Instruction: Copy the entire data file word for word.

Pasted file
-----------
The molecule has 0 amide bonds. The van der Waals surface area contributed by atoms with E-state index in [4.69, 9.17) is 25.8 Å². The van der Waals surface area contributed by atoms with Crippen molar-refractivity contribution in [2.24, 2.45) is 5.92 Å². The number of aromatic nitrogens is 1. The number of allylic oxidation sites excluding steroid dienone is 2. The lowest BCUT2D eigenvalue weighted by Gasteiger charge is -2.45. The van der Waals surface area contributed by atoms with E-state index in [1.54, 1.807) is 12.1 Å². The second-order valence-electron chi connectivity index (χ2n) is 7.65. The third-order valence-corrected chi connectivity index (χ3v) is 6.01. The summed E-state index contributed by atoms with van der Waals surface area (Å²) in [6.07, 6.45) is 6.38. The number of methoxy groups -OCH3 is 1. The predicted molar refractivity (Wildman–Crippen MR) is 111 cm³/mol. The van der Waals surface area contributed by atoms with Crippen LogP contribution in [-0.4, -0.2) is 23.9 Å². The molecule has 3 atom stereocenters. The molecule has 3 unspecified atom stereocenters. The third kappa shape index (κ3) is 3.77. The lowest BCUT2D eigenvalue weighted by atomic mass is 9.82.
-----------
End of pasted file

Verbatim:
The molecule has 0 amide bonds. The van der Waals surface area contributed by atoms with E-state index in [4.69, 9.17) is 25.8 Å². The van der Waals surface area contributed by atoms with Crippen molar-refractivity contribution in [2.24, 2.45) is 5.92 Å². The number of aromatic nitrogens is 1. The number of allylic oxidation sites excluding steroid dienone is 2. The lowest BCUT2D eigenvalue weighted by Gasteiger charge is -2.45. The van der Waals surface area contributed by atoms with E-state index in [1.54, 1.807) is 12.1 Å². The second-order valence-electron chi connectivity index (χ2n) is 7.65. The third-order valence-corrected chi connectivity index (χ3v) is 6.01. The summed E-state index contributed by atoms with van der Waals surface area (Å²) in [6.07, 6.45) is 6.38. The number of methoxy groups -OCH3 is 1. The predicted molar refractivity (Wildman–Crippen MR) is 111 cm³/mol. The van der Waals surface area contributed by atoms with Crippen LogP contribution in [-0.4, -0.2) is 23.9 Å². The molecule has 3 atom stereocenters. The molecule has 3 unspecified atom stereocenters. The third kappa shape index (κ3) is 3.77. The lowest BCUT2D eigenvalue weighted by atomic mass is 9.82.